Once upon a time, there was a sage who was bathing in a river. When he stepped on the river bank, he found a scorpion trapped between two rocks, desperately struggling to escape. The sage freed the scorpion by moving the rocks. As soon as it was free, the scorpion stung the sage with its poisonous tail before scampering away. An onlooker laughed and told the sage that it served him tight to save a scorpion. To which the sage replied, “ I behave as per my nature and it behaved as per its own.”
We must each live our lives as per our nature, without being influenced by other people. The story draws on a very important yogic philosophy – swabhav or our inner personality. Do we live our lives true to our nature or do we constantly adapt or pretend to adapt to the environment around us that knots our minds, knots that can only be removed through yogic practices?
The scorpion, in Hindu methodology, is associated with the goddess Chamunda, who is also known as the scorpion-bellied goddess. She is depicted as a gaunt, emaciated goddess with many arms, who is associated with crematoriums and battlefields. She is surrounded by corpses and ghosts and feeds on the entrails of the dead. Her concave stomach displays a scorpion which adds to her ferocity. She is a frightening goddess.
This image, in non-Hindu mythology, gods and goddesses take various forms, some romantic, some lovable, some delightful and some frightening, so that all human emotions are expressed through them.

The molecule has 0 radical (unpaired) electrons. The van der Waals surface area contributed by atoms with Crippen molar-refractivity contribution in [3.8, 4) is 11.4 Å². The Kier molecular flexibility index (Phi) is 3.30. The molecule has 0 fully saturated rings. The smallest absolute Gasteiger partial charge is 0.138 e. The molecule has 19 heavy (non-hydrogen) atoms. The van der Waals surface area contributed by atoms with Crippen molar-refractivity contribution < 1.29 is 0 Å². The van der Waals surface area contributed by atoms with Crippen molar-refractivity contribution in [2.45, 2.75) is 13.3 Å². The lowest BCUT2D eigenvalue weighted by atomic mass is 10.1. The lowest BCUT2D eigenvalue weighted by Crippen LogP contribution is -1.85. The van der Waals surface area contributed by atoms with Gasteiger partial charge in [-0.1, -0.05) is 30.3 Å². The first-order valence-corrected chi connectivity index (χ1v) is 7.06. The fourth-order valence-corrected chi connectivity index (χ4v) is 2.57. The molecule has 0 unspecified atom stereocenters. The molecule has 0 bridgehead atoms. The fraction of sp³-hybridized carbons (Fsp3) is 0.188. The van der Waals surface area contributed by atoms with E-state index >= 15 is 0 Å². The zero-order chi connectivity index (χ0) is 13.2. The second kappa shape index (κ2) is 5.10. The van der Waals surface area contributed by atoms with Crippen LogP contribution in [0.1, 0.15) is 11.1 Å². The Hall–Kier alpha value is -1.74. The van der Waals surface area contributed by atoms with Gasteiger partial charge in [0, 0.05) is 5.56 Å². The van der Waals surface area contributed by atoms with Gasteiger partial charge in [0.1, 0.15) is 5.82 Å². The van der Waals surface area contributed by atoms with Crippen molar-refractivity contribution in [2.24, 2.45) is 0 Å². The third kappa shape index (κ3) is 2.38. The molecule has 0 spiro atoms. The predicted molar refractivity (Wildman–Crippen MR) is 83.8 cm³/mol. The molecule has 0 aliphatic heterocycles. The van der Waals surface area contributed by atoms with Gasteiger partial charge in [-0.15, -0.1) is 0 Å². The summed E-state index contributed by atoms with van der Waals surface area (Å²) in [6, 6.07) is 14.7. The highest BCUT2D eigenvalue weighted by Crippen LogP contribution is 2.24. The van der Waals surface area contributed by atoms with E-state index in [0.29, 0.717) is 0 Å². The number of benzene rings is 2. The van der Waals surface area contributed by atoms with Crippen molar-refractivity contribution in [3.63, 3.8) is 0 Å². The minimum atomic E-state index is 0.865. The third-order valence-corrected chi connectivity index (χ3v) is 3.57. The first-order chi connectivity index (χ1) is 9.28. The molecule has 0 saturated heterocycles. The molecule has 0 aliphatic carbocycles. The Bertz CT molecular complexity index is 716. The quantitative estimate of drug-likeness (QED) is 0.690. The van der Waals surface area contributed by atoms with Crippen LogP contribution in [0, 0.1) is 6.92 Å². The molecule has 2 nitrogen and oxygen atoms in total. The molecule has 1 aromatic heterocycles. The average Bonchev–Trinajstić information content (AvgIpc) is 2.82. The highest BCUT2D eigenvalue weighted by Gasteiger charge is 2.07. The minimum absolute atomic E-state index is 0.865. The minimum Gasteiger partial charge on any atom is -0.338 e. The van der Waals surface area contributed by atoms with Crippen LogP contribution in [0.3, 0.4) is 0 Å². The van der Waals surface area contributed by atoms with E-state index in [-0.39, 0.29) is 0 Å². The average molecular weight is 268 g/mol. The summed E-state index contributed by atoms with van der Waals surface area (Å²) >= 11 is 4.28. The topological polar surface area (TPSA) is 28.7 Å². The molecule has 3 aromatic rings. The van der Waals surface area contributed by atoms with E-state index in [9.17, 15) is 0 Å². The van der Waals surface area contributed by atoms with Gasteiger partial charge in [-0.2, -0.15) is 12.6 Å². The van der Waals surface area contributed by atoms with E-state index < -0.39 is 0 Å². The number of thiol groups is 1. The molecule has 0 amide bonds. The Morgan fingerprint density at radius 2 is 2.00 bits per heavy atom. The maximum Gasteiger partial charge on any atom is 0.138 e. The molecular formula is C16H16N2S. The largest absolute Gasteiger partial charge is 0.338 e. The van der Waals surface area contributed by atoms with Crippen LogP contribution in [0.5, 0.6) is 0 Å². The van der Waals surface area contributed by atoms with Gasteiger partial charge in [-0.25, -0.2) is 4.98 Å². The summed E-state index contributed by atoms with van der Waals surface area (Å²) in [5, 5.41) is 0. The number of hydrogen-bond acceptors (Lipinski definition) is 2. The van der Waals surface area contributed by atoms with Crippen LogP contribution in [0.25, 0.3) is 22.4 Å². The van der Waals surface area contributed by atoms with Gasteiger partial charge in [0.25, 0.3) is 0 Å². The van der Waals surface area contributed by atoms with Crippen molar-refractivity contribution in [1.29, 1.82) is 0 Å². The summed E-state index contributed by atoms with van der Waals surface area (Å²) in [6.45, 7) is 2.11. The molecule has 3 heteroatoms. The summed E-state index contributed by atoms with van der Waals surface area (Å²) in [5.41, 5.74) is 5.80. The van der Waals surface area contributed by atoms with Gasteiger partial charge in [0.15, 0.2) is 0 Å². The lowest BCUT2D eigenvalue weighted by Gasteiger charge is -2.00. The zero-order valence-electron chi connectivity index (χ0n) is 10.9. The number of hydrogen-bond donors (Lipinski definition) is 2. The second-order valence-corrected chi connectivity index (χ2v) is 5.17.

Thus, for Hindus, this is the form of the goddess. Even the crematorium, ghosts and goblins are part of the divine scheme of things.
In tantric traditions, by meditating on this inauspicious, frightening and undesirable things that we can see the true nature of the world and attain wisdom.
This posture resembles the curled tail of a scorpion ready to strike its prey and incorporates the challenge of a backbend into an already tricky inverted position. A common problem that students face while practicing this asana is the floor, in the sense that their face touched the floor when they get up into the inversion. This is caused by an initial fear response which compels the practitioner to bring their shoulders as far forward as possible when, in fact, the ideal position for the shoulders is directly above the elbows.
This orientation offers the most ground clearance for the head, and by stacking the upper arms bones vertically, the balance is then reliant on bone support instead of pure muscular exertion.